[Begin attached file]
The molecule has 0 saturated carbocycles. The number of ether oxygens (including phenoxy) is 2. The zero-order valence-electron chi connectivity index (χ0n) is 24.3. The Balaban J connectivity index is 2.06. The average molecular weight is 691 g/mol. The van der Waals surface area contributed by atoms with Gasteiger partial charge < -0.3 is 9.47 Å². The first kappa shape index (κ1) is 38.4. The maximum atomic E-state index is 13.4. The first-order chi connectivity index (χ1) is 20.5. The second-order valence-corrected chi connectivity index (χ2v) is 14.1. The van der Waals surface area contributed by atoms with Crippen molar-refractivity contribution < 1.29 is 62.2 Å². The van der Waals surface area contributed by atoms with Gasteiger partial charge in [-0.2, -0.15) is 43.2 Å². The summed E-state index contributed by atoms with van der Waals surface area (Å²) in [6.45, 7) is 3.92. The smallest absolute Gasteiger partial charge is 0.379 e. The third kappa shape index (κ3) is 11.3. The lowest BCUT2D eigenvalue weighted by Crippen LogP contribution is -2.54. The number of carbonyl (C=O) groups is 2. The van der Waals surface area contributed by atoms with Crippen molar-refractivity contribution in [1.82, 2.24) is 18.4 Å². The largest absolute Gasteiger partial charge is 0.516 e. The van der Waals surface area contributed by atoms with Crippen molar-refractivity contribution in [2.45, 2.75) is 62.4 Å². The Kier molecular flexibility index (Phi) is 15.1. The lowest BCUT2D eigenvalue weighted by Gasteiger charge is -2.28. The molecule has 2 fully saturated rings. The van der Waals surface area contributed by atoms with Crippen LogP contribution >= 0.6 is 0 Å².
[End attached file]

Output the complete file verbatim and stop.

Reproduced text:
The molecule has 0 saturated carbocycles. The number of ether oxygens (including phenoxy) is 2. The zero-order valence-electron chi connectivity index (χ0n) is 24.3. The Balaban J connectivity index is 2.06. The average molecular weight is 691 g/mol. The van der Waals surface area contributed by atoms with Gasteiger partial charge < -0.3 is 9.47 Å². The first kappa shape index (κ1) is 38.4. The maximum atomic E-state index is 13.4. The first-order chi connectivity index (χ1) is 20.5. The second-order valence-corrected chi connectivity index (χ2v) is 14.1. The van der Waals surface area contributed by atoms with Crippen molar-refractivity contribution < 1.29 is 62.2 Å². The van der Waals surface area contributed by atoms with Gasteiger partial charge in [-0.2, -0.15) is 43.2 Å². The summed E-state index contributed by atoms with van der Waals surface area (Å²) in [6.45, 7) is 3.92. The smallest absolute Gasteiger partial charge is 0.379 e. The third kappa shape index (κ3) is 11.3. The lowest BCUT2D eigenvalue weighted by Crippen LogP contribution is -2.54. The number of carbonyl (C=O) groups is 2. The van der Waals surface area contributed by atoms with Crippen molar-refractivity contribution in [1.82, 2.24) is 18.4 Å². The largest absolute Gasteiger partial charge is 0.516 e. The van der Waals surface area contributed by atoms with Crippen molar-refractivity contribution in [2.45, 2.75) is 62.4 Å². The Kier molecular flexibility index (Phi) is 15.1. The lowest BCUT2D eigenvalue weighted by Gasteiger charge is -2.28. The molecule has 2 fully saturated rings. The van der Waals surface area contributed by atoms with Crippen LogP contribution >= 0.6 is 0 Å².